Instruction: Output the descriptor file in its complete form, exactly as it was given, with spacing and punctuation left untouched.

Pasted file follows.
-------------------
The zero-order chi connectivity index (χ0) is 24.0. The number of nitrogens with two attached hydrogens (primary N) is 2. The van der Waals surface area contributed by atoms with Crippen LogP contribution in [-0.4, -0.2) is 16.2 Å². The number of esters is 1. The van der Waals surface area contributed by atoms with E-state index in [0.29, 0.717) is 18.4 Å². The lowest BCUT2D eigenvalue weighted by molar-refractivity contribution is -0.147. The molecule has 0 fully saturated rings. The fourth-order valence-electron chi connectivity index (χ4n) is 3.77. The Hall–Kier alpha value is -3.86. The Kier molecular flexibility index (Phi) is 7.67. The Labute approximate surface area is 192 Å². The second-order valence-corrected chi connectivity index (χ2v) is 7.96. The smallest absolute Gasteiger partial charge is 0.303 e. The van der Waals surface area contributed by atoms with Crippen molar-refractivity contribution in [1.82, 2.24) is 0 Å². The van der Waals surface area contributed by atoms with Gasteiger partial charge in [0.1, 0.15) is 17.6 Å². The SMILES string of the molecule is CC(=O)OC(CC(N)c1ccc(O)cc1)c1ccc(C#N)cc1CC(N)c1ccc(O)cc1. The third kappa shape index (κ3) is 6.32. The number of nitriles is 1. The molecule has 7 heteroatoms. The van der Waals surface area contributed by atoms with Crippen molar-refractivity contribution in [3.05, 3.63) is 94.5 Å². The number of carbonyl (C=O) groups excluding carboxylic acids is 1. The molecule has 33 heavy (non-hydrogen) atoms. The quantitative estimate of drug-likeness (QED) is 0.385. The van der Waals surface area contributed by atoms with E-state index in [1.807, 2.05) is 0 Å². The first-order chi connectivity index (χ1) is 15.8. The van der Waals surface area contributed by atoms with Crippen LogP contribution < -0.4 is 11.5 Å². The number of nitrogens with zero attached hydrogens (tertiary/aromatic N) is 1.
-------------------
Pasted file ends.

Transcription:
The zero-order chi connectivity index (χ0) is 24.0. The number of nitrogens with two attached hydrogens (primary N) is 2. The van der Waals surface area contributed by atoms with Crippen LogP contribution in [-0.4, -0.2) is 16.2 Å². The number of esters is 1. The van der Waals surface area contributed by atoms with E-state index in [0.29, 0.717) is 18.4 Å². The lowest BCUT2D eigenvalue weighted by molar-refractivity contribution is -0.147. The molecule has 0 fully saturated rings. The fourth-order valence-electron chi connectivity index (χ4n) is 3.77. The Hall–Kier alpha value is -3.86. The Kier molecular flexibility index (Phi) is 7.67. The Labute approximate surface area is 192 Å². The second-order valence-corrected chi connectivity index (χ2v) is 7.96. The smallest absolute Gasteiger partial charge is 0.303 e. The van der Waals surface area contributed by atoms with Crippen molar-refractivity contribution in [1.82, 2.24) is 0 Å². The van der Waals surface area contributed by atoms with Gasteiger partial charge in [0.1, 0.15) is 17.6 Å². The SMILES string of the molecule is CC(=O)OC(CC(N)c1ccc(O)cc1)c1ccc(C#N)cc1CC(N)c1ccc(O)cc1. The third kappa shape index (κ3) is 6.32. The number of nitriles is 1. The molecule has 7 heteroatoms. The van der Waals surface area contributed by atoms with Crippen molar-refractivity contribution in [3.05, 3.63) is 94.5 Å². The number of carbonyl (C=O) groups excluding carboxylic acids is 1. The molecule has 33 heavy (non-hydrogen) atoms. The quantitative estimate of drug-likeness (QED) is 0.385. The van der Waals surface area contributed by atoms with E-state index in [1.807, 2.05) is 0 Å². The first-order chi connectivity index (χ1) is 15.8. The van der Waals surface area contributed by atoms with Crippen LogP contribution < -0.4 is 11.5 Å². The number of nitrogens with zero attached hydrogens (tertiary/aromatic N) is 1.